‘It’s a Limbo’: Grad Students, Frustrated by Harvard’s Response to Bullying Complaint, Petition for Reform
Community Groups Promote Vaccine Awareness Among Cambridge Residents of Color
Students Celebrate Upcoming Harvard-Yale Game at CEB Spirit Week
Harvard Epidemiologist Michael Mina Resigns, Appointed Chief Science Officer at eMed
Harvard Likely to Loosen Campus Covid Restrictions in the Spring, Garber Says
Roughly a thousand colorful backpacks dotted Harvard Yard on Saturday, symbolizing the average number of college students who die by suicide each year.
The backpack exhibit, entitled “Send Silence Packing,” put an under-addressed issue on glaring display for everyone wandering through the Yard: mental health is a struggle on college campuses, including Harvard’s.
“The main purpose is to spread awareness toward suicide prevention, just educate students regarding what resources are available,” said Elizabeth T. Wang ’23, who last fall helped co-found a Harvard chapter of Active Minds, a national organization committed to improving mental health in young adults.
For a decade, Active Minds has put on similar displays at college campuses across the country, tallying over 200 demonstrations, per the national organization.
Saturday’s exhibit in Harvard Yard marked the first event organized since the start of the coronavirus pandemic and the first stop in a roughly 32-school traveling tour, according to Aaron C. Plattus, a tour coordinator for the national organization.
People walking through the Yard Saturday could pick up pamphlets or scan QR-codes to learn more about the exhibit and suicide prevention resources.
Wang said the visual and supplementary resources can make a real difference in improving students’ mental health.
“There’s information on how to help out a friend in distress, how to notice and see the signs of suicide in a friend or how to get help for oneself,” she said.
Many of the backpacks on display once belonged to college students who died by suicide and were donated to Active Minds by family or loved ones. Almost 300 backpacks included attached photographs and stories remembering lives lost, submitted to Active Minds throughout the year. Every year, the organization continues to collect new backpacks and stories.
Harvard student peer counseling groups Eating Concerns Hotline and Outreach and Contact Peer Counseling were also in the Yard Saturday, speaking with passersby about the resources they offer.
Per Wang, Harvard Counseling and Mental Health Services clinicians were available in the Yard in case attendees found the exhibit “distressing.” Harvard University Health Services and the Undergraduate Council helped fund the event, she added.
Hannah R. Alton ’22, the chapter’s other founder, said they placed warning signs around the edges of the exhibit to notify passersby of its “heavy” content.
“Since a lot of first-years live sort of around here and might just come across this not knowing what’s going on, we want to inform people that this is potentially triggering content,” she said.” “It can be pretty emotional for people.”
Javhlan Amgalanbaatar ’23-’24 and Devon N. Gates ’23-’24 came to see the Send Silence Packing event together after seeing details on social media. As they approached the hundreds of backpacks, Gates said it was difficult to “comprehend everything that was lost.”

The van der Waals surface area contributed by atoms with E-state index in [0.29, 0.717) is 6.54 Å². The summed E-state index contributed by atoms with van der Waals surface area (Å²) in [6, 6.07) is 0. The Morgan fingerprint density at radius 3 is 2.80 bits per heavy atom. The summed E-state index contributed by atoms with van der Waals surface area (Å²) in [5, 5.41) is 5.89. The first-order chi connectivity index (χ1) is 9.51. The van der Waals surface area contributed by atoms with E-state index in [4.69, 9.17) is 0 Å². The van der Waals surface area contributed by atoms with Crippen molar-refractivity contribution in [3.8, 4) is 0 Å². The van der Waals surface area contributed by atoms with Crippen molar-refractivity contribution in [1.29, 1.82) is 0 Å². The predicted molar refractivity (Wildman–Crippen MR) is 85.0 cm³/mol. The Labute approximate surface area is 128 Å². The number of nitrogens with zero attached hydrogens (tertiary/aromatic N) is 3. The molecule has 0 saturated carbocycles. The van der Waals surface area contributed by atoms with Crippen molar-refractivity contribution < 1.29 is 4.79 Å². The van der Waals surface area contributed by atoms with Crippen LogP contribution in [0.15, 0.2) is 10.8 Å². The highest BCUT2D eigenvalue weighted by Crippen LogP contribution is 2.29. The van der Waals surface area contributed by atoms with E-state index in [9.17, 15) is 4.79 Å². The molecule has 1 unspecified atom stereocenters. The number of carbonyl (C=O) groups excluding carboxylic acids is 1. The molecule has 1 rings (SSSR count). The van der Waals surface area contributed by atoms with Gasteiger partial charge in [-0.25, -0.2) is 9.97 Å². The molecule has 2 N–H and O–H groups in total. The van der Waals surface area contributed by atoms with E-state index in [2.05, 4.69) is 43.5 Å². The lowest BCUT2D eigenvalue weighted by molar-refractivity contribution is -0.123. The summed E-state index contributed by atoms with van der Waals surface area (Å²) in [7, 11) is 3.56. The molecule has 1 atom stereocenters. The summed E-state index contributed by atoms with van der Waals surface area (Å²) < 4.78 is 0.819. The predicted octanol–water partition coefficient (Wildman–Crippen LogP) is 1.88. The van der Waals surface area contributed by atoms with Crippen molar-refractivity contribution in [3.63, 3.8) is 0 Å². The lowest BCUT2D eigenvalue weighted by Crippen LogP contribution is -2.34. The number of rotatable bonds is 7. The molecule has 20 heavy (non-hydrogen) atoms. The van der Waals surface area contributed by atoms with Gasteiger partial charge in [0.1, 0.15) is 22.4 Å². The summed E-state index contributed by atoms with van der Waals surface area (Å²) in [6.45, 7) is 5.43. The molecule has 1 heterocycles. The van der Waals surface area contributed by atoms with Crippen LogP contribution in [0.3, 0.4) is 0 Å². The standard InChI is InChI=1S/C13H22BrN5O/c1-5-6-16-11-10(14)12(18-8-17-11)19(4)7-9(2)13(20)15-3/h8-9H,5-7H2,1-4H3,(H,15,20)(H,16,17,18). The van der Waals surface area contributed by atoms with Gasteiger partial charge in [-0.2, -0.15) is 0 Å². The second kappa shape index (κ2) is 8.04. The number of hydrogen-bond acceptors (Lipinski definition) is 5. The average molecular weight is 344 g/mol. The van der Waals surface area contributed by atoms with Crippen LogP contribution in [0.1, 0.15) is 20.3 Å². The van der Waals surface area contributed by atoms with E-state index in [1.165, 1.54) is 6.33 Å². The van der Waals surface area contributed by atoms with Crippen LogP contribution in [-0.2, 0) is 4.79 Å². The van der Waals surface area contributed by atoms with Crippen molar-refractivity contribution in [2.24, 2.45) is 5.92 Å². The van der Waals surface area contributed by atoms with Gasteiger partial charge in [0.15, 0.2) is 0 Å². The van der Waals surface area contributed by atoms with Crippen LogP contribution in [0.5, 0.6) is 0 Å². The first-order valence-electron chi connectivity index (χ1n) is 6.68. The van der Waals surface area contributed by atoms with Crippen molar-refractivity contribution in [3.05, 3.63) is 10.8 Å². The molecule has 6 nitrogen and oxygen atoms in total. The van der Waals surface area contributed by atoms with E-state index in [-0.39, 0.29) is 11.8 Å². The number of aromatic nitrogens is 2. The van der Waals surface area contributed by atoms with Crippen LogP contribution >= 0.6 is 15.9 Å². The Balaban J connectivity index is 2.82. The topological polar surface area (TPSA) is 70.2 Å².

“Reading it from the perspective of the people who loved them, was so much more heartbreaking,” Amgalanbaatar said.
“Especially during midterm season, this is great timing for this event in a very high stress environment at a very high stress time,” Gates said. “I think this is great to remind people of the sanctity of life.”
For James T. “Jim” Maher, who graduated from the Extension School and was visiting Harvard Saturday, reading the stories was especially difficult.
Maher, who said his brother died by suicide, was struck by how unexpected each suicide had been for many of the friends and family members.
It is “so easy to overlook the signs” of suicide, he added.
Jacob C. Hawkins, who graduated from the Kennedy School, came across the backpacks while giving a tour of the campus to a friend.
Upon seeing the backpacks, Hawkins said he felt compelled to return and pray for those considering suicide. He said he had previously contemplated suicide but turned to Jesus to allay his hardship.
“For me, it’s a wake-up call that people in this world are hurting. They’re struggling,” Hawkins said.
Andrew J. Thomas, a freshman at the University of Wyoming visiting Harvard’s campus, contrasted the exhibit to a lack of awareness about mental health in his home state of Wyoming, which has the highest suicide rate of any U.S. state.
Thomas noted that he knows several young people, including a close friend, who died by suicide.
“No one talks about it. It happens and then people just ignore it and they move on,” he said. “I think having something like this is really special for someone that’s struggling. They can come out and even for people that don't understand it too, it brings a wider understanding.”
—Staff writer Claire H. Guo can be reached at firstname.lastname@example.org. Follow her on Twitter @clairehguo.
—Staff writer Christine Mui can be reached at email@example.com. Follow her on Twitter @MuiChristine.
If you or someone you know needs help at Harvard, contact Counseling and Mental Health Services at (617)-495-2042 or the Harvard University Police Department at (617) 495-1212. Several peer counseling groups are offering virtual confidential peer conversations during the pandemic; learn more here.
You can also call the National Suicide Prevention Lifeline at 800-273-TALK (8255) or text the Crisis Text Line at 741741.
Want to keep up with breaking news? Subscribe to our email newsletter.